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Today readers we have a special treat! Jo-Anne Richards has stopped by to tell us a little about her novel, The Innocence of Roast Chicken and life in general. Please help me in welcoming this lovely author.

Hello Jo-Anne! Thank you for taking the time to answer my questions.

Why don’t you start off by telling us a little about The Innocence of Roast Chicken?

I see The Innocence of Roast Chicken as the search for self and hope regained. It tells the story of a young girl’s loss of innocence in a time of great turmoil in South Africa.

It’s a story that explores the nature of hope, and how the past can impinge upon the present. It’s about a child, who has nothing but hope, and the adult she becomes, who believes herself to be incapable of it. It follows her attempts to come to terms with her past so that she can live in the present.  

As her country experiences its time of greatest hope, Kate has lost faith in salvation – by politics or people. She is forced to relive her past or face losing everything. One Christmas, on an Eastern Cape farm, she was brought face to face with the brutal realities that change her forever.

She experiences a lyrical, barefoot childhood of watermelon, warring anthills and go-karts. But conflicts seethe beneath the idyll. A sense of impending horror builds and, in the growing darkness, men gather to exact their own form of revenge.

Don’t forget readers, there is a tantalizing teaser at the bottom of the interview you will want to check out!

How did you come up with the concept of The Innocence of Roast Chicken?

I was lucky to have experienced a wild, free childhood, barefoot and on a bicycle, in the Eastern Cape. That province of South Africa is still my heartland, and there’s a little of it in all my books. This was my first book (re-issued this year), and it sat inside me for a long time before I had the courage to write the first word.

I think part of the concept had to do with trying to express something of that time and place. The nature of hope has also fascinated me, having lived through extremes of hope and hopelessness. We never plod along from day to day. I live in a nation which is always in euphoria or despair.

Through Kate the child, and the adult she becomes, I wanted to explore this tendency to swing between extremes. I suppose, in the end, it’s a plea for balance.

I was also lucky to be able to spend some time on a farm, as a child. That farm seemed perfect, imbued with everything that was wild and free. But I grew to learn that it wasn’t really perfect at all, since it existed within a structure of great injustice.

Mine was a more gradual loss of innocence. I decided to demonstrate Kati’s as sudden and brutal.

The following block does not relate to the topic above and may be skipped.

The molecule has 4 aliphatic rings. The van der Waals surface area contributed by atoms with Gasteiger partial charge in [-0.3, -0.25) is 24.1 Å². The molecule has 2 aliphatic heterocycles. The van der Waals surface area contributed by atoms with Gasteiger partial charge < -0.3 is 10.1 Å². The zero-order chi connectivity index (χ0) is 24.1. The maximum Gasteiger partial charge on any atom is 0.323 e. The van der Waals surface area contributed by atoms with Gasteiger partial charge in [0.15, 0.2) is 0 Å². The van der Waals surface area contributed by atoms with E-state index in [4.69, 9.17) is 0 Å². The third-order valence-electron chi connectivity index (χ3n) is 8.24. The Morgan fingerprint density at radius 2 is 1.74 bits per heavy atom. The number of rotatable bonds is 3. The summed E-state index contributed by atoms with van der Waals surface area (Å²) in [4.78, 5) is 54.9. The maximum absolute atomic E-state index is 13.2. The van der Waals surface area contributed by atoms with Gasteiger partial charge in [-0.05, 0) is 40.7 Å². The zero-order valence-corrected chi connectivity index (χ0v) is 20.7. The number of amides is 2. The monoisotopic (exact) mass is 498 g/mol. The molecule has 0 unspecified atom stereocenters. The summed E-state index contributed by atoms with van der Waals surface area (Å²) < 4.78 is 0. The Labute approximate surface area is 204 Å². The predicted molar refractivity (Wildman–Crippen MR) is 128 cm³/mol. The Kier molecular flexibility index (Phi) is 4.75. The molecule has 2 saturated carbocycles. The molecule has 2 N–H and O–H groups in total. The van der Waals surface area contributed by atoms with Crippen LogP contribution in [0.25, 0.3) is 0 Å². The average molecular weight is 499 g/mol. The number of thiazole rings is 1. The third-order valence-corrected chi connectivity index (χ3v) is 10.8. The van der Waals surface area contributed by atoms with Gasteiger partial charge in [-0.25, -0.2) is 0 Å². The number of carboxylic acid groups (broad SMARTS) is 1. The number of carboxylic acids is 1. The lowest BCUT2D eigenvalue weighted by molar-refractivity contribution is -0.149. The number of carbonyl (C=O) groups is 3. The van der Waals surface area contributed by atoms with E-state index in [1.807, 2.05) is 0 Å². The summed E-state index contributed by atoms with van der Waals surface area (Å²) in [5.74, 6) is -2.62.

The denouement – the thing that happens to change Kati’s life – is real. I didn’t make it up. But I didn’t experience it. As a young journalist, I covered a court case in which those tragic events were described. When I came to write this book, I drew on that.

What a way to honor the victim and all she has struggled to overcome.

The way the story flashes between the present and the past gives this a certain air of mystery and anticipation. Did you plan on doing this from the beginning?

Yes, I suppose I did. I love using restraint in my writing in order to keep people guessing. It’s important to me to draw readers on, by making them want to know what happens. In this book, I wanted there to be a building sense of menace, of darkness gathering.

But when I write, a lot of that happens intuitively. I write first, and then say: “Oh yes, well of course I meant to do that.” I often get more analytical in the rewrite. In my first draft, I like to let things flow.

Kati seems to push and push and push to the point of breaking her husband. Is Kati based on anyone you know?

No, she’s not at all. If anything, I’m (personality-wise) much closer to Kati the child. But I wanted, in her two selves, the extremes of hope.

While I’m the most optimistic person alive, I often have a little self (just a voice really) who sits on my shoulder and comments on things. I suppose I drew on this goblin within myself to create the adult Kati. I quite enjoyed writing her, because I do hope she’s quite funny.

In an odd way, her husband Joe needs her. He’s almost too hopeful to survive in such an intense place. He’s bound to be crushed and disillusioned. He needs her balancing cynicism. In the end, she shows she loves him. She realizes she has to go back and face what happened to her, if she’s to save him, and not lose him altogether.

Is there something about the 1960’s time period that had you setting this book during that time frame?

Well, it was a time of great turmoil in South Africa. There was great injustice, and a building sense of anger and resistance to that injustice. It was also a time that gave little hope to the majority of South Africa’s people. So, the child lives in a time that lacks hope, while the adult lives through a time of the country’s greatest jubilation and euphoria.
 
What is your next writing project coming up?